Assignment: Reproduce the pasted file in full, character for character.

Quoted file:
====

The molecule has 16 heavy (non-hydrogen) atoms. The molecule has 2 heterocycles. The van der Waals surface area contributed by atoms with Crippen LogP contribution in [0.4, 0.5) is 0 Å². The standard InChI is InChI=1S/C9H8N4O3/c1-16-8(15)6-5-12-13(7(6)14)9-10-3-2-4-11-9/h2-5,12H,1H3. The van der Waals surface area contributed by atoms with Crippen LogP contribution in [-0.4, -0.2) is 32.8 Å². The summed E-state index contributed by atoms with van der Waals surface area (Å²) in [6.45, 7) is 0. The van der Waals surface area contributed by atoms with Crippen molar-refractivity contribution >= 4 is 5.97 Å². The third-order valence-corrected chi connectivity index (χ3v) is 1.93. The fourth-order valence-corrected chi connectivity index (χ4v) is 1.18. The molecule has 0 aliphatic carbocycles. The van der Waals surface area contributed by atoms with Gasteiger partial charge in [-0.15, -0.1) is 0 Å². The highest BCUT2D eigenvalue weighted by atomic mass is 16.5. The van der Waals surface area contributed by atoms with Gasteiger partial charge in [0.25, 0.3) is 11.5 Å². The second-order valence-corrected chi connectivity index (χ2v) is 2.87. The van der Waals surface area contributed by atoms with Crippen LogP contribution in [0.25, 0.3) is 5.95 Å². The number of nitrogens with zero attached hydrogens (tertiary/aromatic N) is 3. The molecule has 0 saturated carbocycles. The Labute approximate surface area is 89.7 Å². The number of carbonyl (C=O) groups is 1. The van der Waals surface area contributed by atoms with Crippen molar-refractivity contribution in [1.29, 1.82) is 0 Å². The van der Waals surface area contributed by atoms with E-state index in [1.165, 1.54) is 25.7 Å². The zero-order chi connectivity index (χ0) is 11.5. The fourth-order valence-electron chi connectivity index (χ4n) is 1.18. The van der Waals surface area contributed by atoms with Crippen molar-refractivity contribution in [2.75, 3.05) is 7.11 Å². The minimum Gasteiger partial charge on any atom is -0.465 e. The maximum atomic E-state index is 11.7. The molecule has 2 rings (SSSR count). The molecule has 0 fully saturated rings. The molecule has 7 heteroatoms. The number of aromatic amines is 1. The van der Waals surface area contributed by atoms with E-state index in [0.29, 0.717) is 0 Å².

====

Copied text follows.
The molecule has 16 heavy (non-hydrogen) atoms. The molecule has 2 heterocycles. The van der Waals surface area contributed by atoms with Crippen LogP contribution in [0.4, 0.5) is 0 Å². The standard InChI is InChI=1S/C9H8N4O3/c1-16-8(15)6-5-12-13(7(6)14)9-10-3-2-4-11-9/h2-5,12H,1H3. The van der Waals surface area contributed by atoms with Crippen LogP contribution in [-0.4, -0.2) is 32.8 Å². The summed E-state index contributed by atoms with van der Waals surface area (Å²) in [6.45, 7) is 0. The van der Waals surface area contributed by atoms with Crippen molar-refractivity contribution >= 4 is 5.97 Å². The third-order valence-corrected chi connectivity index (χ3v) is 1.93. The fourth-order valence-corrected chi connectivity index (χ4v) is 1.18. The molecule has 0 aliphatic carbocycles. The van der Waals surface area contributed by atoms with Gasteiger partial charge in [-0.15, -0.1) is 0 Å². The highest BCUT2D eigenvalue weighted by atomic mass is 16.5. The van der Waals surface area contributed by atoms with Gasteiger partial charge in [0.25, 0.3) is 11.5 Å². The second-order valence-corrected chi connectivity index (χ2v) is 2.87. The van der Waals surface area contributed by atoms with Crippen LogP contribution in [0.25, 0.3) is 5.95 Å². The number of nitrogens with zero attached hydrogens (tertiary/aromatic N) is 3. The molecule has 0 saturated carbocycles. The Labute approximate surface area is 89.7 Å². The number of carbonyl (C=O) groups is 1. The van der Waals surface area contributed by atoms with Crippen molar-refractivity contribution in [1.29, 1.82) is 0 Å². The van der Waals surface area contributed by atoms with E-state index in [1.165, 1.54) is 25.7 Å². The zero-order chi connectivity index (χ0) is 11.5. The fourth-order valence-electron chi connectivity index (χ4n) is 1.18. The van der Waals surface area contributed by atoms with Crippen molar-refractivity contribution in [2.75, 3.05) is 7.11 Å². The minimum Gasteiger partial charge on any atom is -0.465 e. The maximum atomic E-state index is 11.7. The molecule has 2 rings (SSSR count). The molecule has 0 fully saturated rings. The molecule has 7 heteroatoms. The number of aromatic amines is 1. The van der Waals surface area contributed by atoms with E-state index in [0.29, 0.717) is 0 Å².